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Combination Therapies Prove Best to Help Smokers Quit

Study finds one in five smokers is serious about giving up tobacco

WEDNESDAY, Dec. 16 (HealthDay News) -- Combination pharmacotherapies offered in the primary care setting are more effective than monotherapies in helping smokers quit, according to a study published in the Dec. 14/28 issue of the Archives of Internal Medicine.

Stevens S. Smith, Ph.D., of the University of Wisconsin School of Medicine and Public Health in Madison, and colleagues conducted a study of 1,346 primary care patients attending 12 primary care clinics (out of a total 7,128 smokers) who were randomized to one of the following five smoking cessation therapies: nicotine patch, nicotine lozenge, and bupropion hydrochloride sustained release (each as a monotherapy); a combination of patch and lozenge; or a combination of bupropion sustained release and lozenge. All patients were also offered telephone counseling.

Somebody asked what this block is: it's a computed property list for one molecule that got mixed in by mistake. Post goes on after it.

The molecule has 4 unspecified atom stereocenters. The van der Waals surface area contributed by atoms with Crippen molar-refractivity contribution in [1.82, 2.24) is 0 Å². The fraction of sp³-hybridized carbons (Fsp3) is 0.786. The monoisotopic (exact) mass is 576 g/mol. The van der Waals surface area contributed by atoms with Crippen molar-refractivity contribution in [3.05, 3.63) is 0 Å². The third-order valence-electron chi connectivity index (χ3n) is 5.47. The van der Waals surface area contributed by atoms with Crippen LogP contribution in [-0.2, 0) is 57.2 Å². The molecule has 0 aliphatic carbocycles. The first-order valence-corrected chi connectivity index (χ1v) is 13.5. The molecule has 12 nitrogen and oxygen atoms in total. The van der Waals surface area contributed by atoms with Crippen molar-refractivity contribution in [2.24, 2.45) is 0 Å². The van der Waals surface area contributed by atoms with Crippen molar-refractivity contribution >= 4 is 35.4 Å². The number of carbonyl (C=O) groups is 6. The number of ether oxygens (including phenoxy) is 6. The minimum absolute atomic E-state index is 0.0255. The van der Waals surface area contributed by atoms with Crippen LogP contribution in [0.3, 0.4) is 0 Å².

After six months the researchers found the abstinence rates to be 16.8 percent for bupropion, 19.9 percent for nicotine lozenge, and 17.7 percent for patch. However, the patch and lozenge combination had a 26.9 percent six-month abstinence rate, and the rate was 29.9 percent for bupropion and lozenge combined.

"One in five smokers attending a routine primary care appointment was willing to make a serious quit attempt that included evidence-based counseling and medication," the authors write. "Provision of free cessation medication plus quit line counseling arranged in the primary care setting holds promise for assisting large numbers of smokers to quit."

The medication was provided by GlaxoSmithKline. Several authors reported financial relationships with the pharmaceutical industry.

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